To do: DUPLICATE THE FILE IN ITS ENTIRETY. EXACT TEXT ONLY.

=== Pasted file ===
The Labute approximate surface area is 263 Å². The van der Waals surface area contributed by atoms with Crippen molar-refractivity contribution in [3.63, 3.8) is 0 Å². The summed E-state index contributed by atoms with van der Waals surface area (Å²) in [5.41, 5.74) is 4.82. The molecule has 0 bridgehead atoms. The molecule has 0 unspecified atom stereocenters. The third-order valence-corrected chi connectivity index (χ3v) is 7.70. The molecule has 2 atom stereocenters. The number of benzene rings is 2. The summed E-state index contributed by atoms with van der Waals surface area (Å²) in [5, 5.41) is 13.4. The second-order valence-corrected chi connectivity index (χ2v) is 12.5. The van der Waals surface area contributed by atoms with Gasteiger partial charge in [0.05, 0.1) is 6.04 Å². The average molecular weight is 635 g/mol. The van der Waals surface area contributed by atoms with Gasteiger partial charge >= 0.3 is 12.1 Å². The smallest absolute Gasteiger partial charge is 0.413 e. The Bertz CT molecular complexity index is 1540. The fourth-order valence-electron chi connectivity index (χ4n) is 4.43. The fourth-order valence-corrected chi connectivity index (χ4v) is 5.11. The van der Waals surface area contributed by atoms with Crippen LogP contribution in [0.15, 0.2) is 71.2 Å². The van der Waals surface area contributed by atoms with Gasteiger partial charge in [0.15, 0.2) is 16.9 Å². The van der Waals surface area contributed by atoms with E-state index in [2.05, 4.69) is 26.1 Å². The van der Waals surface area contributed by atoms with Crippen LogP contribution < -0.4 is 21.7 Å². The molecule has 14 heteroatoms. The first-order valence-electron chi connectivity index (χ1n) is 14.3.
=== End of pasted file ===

The Labute approximate surface area is 263 Å². The van der Waals surface area contributed by atoms with Crippen molar-refractivity contribution in [3.63, 3.8) is 0 Å². The summed E-state index contributed by atoms with van der Waals surface area (Å²) in [5.41, 5.74) is 4.82. The molecule has 0 bridgehead atoms. The molecule has 0 unspecified atom stereocenters. The third-order valence-corrected chi connectivity index (χ3v) is 7.70. The molecule has 2 atom stereocenters. The number of benzene rings is 2. The summed E-state index contributed by atoms with van der Waals surface area (Å²) in [5, 5.41) is 13.4. The second-order valence-corrected chi connectivity index (χ2v) is 12.5. The van der Waals surface area contributed by atoms with Gasteiger partial charge in [0.05, 0.1) is 6.04 Å². The average molecular weight is 635 g/mol. The van der Waals surface area contributed by atoms with Gasteiger partial charge >= 0.3 is 12.1 Å². The smallest absolute Gasteiger partial charge is 0.413 e. The Bertz CT molecular complexity index is 1540. The fourth-order valence-electron chi connectivity index (χ4n) is 4.43. The fourth-order valence-corrected chi connectivity index (χ4v) is 5.11. The van der Waals surface area contributed by atoms with Crippen LogP contribution in [0.15, 0.2) is 71.2 Å². The van der Waals surface area contributed by atoms with Gasteiger partial charge in [0.15, 0.2) is 16.9 Å². The van der Waals surface area contributed by atoms with E-state index in [2.05, 4.69) is 26.1 Å². The van der Waals surface area contributed by atoms with Crippen LogP contribution < -0.4 is 21.7 Å². The molecule has 14 heteroatoms. The first-order valence-electron chi connectivity index (χ1n) is 14.3.